Dynamic pricing with reference price dependenceJournal articleRégis Chenavaz, Economics - The Open-Access, Open-Assessment E-Journal, Volume 10, Issue 2016-22, pp. 1-17, 2016

A firm that accounts for consumer behavior sets the selling price of a product considering the reference price of consumers. In the literature, a reference price is usually modeled as depending on past selling prices. That is, past selling prices implicitly constrain the current selling price of a product. In this article, the author explicitly measures this constraint with an optimal control framework. He works on the structural properties of a general demand function, which depends on both selling and reference prices. Analytical results prove the following claims. Adjusting reference prices effects increase the price elasticity of demand, the demand function becoming flatter. Thus, the reference price effect weakens the market power of the firm. Also, the reference price effect constitutes a main driver of the dynamics of the selling price. But contrary to intuition, selling price dynamics does not systematically imitate reference price dynamics.

Fluid Intelligence and Cognitive Reflection in a Strategic Environment: Evidence from Dominance-Solvable GamesJournal articleNobuyuki Hanaki, Nicolas Jacquemet, Stéphane Luchini et Adam Zylbersztejn, Frontiers in Psychology, Volume 7, 2016

Dominance solvability is one of the most straightforward solution concepts in game theory. It is based on two principles: dominance (according to which players always use their dominant strategy) and iterated dominance (according to which players always ...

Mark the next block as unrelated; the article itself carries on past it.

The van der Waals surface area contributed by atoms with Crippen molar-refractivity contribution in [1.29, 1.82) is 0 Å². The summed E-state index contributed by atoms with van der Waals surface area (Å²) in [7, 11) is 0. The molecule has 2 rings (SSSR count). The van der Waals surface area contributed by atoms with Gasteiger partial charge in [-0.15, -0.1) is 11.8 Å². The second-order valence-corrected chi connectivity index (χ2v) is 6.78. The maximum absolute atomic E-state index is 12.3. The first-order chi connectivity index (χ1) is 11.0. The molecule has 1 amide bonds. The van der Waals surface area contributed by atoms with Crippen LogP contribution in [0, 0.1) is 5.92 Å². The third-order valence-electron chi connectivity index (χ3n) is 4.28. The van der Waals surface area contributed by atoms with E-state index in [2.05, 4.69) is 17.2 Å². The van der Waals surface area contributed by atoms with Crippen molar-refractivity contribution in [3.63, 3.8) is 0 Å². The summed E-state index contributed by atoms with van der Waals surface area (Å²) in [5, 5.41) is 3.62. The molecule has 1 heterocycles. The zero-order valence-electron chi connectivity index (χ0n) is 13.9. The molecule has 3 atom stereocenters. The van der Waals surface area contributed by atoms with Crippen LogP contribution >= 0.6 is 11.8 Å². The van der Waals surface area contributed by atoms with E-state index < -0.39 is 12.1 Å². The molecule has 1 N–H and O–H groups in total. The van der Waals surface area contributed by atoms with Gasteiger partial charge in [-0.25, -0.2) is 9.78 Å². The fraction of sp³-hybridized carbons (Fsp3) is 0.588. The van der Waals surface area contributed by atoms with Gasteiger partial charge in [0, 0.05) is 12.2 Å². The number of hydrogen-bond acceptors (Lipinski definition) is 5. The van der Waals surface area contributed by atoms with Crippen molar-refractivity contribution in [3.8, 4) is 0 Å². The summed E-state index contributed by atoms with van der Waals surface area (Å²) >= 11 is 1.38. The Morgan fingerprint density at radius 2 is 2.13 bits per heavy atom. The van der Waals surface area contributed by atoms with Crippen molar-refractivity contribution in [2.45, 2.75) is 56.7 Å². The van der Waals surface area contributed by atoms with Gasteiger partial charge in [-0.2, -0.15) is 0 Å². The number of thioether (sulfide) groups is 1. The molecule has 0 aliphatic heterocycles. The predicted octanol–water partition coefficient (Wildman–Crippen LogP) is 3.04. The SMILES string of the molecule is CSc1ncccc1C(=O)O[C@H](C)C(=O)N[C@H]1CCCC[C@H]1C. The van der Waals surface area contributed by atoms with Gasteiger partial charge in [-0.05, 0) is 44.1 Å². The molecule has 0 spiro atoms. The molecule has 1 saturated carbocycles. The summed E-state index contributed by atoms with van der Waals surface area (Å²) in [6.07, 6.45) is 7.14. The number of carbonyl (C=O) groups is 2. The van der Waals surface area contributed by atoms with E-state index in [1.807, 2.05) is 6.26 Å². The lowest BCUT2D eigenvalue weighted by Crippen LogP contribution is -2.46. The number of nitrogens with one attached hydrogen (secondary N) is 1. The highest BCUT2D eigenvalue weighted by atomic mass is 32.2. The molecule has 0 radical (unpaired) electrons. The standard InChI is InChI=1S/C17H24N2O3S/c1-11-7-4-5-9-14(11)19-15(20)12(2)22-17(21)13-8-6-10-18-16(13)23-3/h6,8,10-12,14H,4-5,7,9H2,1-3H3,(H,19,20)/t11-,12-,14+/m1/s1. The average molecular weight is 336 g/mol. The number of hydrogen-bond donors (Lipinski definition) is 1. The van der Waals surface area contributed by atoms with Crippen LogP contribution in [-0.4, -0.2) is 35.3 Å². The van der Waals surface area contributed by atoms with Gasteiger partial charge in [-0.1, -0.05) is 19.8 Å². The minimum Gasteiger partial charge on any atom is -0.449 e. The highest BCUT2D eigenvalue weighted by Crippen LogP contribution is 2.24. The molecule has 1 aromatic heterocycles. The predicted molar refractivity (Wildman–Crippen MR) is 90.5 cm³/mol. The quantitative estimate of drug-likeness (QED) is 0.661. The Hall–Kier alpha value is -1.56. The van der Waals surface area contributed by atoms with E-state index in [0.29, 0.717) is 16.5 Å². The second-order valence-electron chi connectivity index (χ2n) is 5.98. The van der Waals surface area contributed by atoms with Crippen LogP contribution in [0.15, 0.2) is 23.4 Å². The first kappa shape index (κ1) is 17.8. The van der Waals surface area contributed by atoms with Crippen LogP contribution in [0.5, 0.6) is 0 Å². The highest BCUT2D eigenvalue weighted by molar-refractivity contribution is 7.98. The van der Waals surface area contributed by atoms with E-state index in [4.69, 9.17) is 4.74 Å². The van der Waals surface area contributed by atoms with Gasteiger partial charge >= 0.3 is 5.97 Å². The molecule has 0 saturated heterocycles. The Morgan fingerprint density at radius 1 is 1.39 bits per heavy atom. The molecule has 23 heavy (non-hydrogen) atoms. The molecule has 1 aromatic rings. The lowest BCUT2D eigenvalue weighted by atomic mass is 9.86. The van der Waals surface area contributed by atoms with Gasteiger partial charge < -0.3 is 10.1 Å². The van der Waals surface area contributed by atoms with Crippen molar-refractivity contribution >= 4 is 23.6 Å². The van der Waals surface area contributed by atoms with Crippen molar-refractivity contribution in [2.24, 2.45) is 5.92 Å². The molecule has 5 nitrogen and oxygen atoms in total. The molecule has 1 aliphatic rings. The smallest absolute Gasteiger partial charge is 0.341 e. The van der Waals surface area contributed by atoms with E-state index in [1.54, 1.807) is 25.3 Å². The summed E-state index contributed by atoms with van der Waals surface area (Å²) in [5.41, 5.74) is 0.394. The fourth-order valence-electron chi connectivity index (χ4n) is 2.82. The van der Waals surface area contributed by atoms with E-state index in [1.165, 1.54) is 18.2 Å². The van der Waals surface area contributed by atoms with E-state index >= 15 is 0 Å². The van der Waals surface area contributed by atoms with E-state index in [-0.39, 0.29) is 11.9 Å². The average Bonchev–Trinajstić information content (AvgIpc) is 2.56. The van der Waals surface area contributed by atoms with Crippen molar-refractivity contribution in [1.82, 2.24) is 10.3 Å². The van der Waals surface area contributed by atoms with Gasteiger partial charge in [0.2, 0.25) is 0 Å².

Is the French palliative care policy effective everywhere? Geographic variation in changes in inpatient death rates among older patients in France, 2010–2013Journal articleWilliam B. Weeks, Bruno Ventelou et Marc Karim Bendiane, Annals of Palliative Medicine, Volume 5, Issue 4, pp. 242-247, 2016

Recently, French policymakers have tried to improve care at the end-of-life, by improving access to community-based palliative care, particularly for patients with cancer and neurological diseases. If effective, these efforts should reduce the proportion of such patients who die in the hospital. In light of these policies, we sought to determine the effectiveness of these efforts on reducing inpatient deaths by conducting a retrospective, observational analysis of patients aged 65 and older who were admitted to hospitals in France between 2010 and 2013 for 1 of 3 non-surgical conditions.

We calculated department-specific age- and sex-adjusted inpatient death rates for 3 types of non-surgical admissions and modeled expected number of inpatient deaths had their rates for patients with cancer or neurological disease tracked those of patients with non-cancer non-neurological diseases.